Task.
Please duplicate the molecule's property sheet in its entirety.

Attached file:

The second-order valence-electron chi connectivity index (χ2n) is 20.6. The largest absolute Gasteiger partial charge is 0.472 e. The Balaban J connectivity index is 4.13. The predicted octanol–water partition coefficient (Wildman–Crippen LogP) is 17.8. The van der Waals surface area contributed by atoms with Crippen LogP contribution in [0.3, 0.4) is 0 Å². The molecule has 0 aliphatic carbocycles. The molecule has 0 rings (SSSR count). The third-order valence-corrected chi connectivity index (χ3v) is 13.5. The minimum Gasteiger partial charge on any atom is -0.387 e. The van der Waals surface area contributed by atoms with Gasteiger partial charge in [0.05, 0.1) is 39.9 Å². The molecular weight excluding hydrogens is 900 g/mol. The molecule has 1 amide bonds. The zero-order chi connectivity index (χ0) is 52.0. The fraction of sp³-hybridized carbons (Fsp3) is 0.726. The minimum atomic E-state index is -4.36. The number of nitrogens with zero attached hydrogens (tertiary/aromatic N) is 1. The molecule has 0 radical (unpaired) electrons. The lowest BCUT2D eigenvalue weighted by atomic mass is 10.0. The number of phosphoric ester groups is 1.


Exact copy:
The second-order valence-electron chi connectivity index (χ2n) is 20.6. The largest absolute Gasteiger partial charge is 0.472 e. The Balaban J connectivity index is 4.13. The predicted octanol–water partition coefficient (Wildman–Crippen LogP) is 17.8. The van der Waals surface area contributed by atoms with Crippen LogP contribution in [0.3, 0.4) is 0 Å². The molecule has 0 aliphatic carbocycles. The molecule has 0 rings (SSSR count). The third-order valence-corrected chi connectivity index (χ3v) is 13.5. The minimum Gasteiger partial charge on any atom is -0.387 e. The van der Waals surface area contributed by atoms with Gasteiger partial charge in [0.05, 0.1) is 39.9 Å². The molecular weight excluding hydrogens is 900 g/mol. The molecule has 1 amide bonds. The zero-order chi connectivity index (χ0) is 52.0. The fraction of sp³-hybridized carbons (Fsp3) is 0.726. The minimum atomic E-state index is -4.36. The number of nitrogens with zero attached hydrogens (tertiary/aromatic N) is 1. The molecule has 0 radical (unpaired) electrons. The lowest BCUT2D eigenvalue weighted by atomic mass is 10.0. The number of phosphoric ester groups is 1.